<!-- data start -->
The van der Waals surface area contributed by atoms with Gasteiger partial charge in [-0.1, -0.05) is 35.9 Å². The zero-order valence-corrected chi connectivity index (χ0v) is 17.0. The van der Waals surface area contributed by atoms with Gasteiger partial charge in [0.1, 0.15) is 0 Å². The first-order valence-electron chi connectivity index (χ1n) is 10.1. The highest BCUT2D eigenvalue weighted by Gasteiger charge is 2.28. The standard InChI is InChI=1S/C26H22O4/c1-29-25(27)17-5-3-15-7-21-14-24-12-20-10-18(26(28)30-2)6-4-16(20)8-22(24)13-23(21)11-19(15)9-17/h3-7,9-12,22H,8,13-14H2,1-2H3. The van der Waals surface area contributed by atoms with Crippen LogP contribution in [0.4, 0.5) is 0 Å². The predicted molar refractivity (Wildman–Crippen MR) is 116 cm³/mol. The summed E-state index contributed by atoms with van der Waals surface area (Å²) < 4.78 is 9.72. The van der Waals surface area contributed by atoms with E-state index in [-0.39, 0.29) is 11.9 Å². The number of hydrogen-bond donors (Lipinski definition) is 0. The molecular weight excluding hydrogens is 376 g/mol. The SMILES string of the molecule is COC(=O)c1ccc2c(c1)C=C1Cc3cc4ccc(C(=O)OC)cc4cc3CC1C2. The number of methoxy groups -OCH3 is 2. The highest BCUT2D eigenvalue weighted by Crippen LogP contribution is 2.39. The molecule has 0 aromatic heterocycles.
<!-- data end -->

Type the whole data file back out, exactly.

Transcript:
The van der Waals surface area contributed by atoms with Gasteiger partial charge in [-0.1, -0.05) is 35.9 Å². The zero-order valence-corrected chi connectivity index (χ0v) is 17.0. The van der Waals surface area contributed by atoms with Gasteiger partial charge in [0.1, 0.15) is 0 Å². The first-order valence-electron chi connectivity index (χ1n) is 10.1. The highest BCUT2D eigenvalue weighted by Gasteiger charge is 2.28. The standard InChI is InChI=1S/C26H22O4/c1-29-25(27)17-5-3-15-7-21-14-24-12-20-10-18(26(28)30-2)6-4-16(20)8-22(24)13-23(21)11-19(15)9-17/h3-7,9-12,22H,8,13-14H2,1-2H3. The van der Waals surface area contributed by atoms with Crippen LogP contribution in [0.4, 0.5) is 0 Å². The predicted molar refractivity (Wildman–Crippen MR) is 116 cm³/mol. The summed E-state index contributed by atoms with van der Waals surface area (Å²) < 4.78 is 9.72. The van der Waals surface area contributed by atoms with E-state index in [-0.39, 0.29) is 11.9 Å². The number of hydrogen-bond donors (Lipinski definition) is 0. The molecular weight excluding hydrogens is 376 g/mol. The SMILES string of the molecule is COC(=O)c1ccc2c(c1)C=C1Cc3cc4ccc(C(=O)OC)cc4cc3CC1C2. The number of methoxy groups -OCH3 is 2. The highest BCUT2D eigenvalue weighted by Crippen LogP contribution is 2.39. The molecule has 0 aromatic heterocycles.